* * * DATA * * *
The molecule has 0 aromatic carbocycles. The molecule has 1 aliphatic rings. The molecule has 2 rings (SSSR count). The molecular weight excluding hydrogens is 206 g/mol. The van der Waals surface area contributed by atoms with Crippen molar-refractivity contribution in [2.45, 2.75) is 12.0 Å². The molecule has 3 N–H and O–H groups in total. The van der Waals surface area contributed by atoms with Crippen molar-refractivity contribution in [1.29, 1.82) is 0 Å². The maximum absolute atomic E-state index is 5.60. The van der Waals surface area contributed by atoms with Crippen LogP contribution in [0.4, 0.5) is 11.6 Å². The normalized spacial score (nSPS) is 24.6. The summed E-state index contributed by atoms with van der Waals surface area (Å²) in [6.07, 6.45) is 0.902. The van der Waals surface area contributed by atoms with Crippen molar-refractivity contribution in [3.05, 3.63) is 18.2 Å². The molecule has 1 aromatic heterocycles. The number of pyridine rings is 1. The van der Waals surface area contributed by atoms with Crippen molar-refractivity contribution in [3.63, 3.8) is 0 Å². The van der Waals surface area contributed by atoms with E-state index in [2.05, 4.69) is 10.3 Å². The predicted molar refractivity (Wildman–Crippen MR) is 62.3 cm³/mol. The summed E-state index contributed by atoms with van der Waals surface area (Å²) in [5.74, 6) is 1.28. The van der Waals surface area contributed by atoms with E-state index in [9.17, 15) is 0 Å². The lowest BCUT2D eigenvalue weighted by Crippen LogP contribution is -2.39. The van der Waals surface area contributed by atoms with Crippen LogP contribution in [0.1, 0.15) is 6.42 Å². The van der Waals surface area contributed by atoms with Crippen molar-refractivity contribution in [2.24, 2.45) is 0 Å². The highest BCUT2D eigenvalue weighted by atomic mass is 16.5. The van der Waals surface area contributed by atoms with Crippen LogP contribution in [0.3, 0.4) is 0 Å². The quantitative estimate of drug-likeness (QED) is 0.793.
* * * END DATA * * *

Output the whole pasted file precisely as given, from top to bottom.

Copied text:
The molecule has 0 aromatic carbocycles. The molecule has 1 aliphatic rings. The molecule has 2 rings (SSSR count). The molecular weight excluding hydrogens is 206 g/mol. The van der Waals surface area contributed by atoms with Crippen molar-refractivity contribution in [2.45, 2.75) is 12.0 Å². The molecule has 3 N–H and O–H groups in total. The van der Waals surface area contributed by atoms with Crippen molar-refractivity contribution in [1.29, 1.82) is 0 Å². The maximum absolute atomic E-state index is 5.60. The van der Waals surface area contributed by atoms with Crippen LogP contribution in [0.4, 0.5) is 11.6 Å². The normalized spacial score (nSPS) is 24.6. The summed E-state index contributed by atoms with van der Waals surface area (Å²) in [6.07, 6.45) is 0.902. The van der Waals surface area contributed by atoms with Crippen molar-refractivity contribution in [3.05, 3.63) is 18.2 Å². The molecule has 1 aromatic heterocycles. The number of pyridine rings is 1. The van der Waals surface area contributed by atoms with Crippen molar-refractivity contribution in [3.63, 3.8) is 0 Å². The van der Waals surface area contributed by atoms with E-state index in [2.05, 4.69) is 10.3 Å². The predicted molar refractivity (Wildman–Crippen MR) is 62.3 cm³/mol. The summed E-state index contributed by atoms with van der Waals surface area (Å²) in [5.74, 6) is 1.28. The van der Waals surface area contributed by atoms with E-state index in [9.17, 15) is 0 Å². The lowest BCUT2D eigenvalue weighted by Crippen LogP contribution is -2.39. The van der Waals surface area contributed by atoms with Crippen LogP contribution in [0.1, 0.15) is 6.42 Å². The van der Waals surface area contributed by atoms with Crippen molar-refractivity contribution in [2.24, 2.45) is 0 Å². The highest BCUT2D eigenvalue weighted by atomic mass is 16.5. The van der Waals surface area contributed by atoms with Crippen LogP contribution in [0.3, 0.4) is 0 Å². The quantitative estimate of drug-likeness (QED) is 0.793.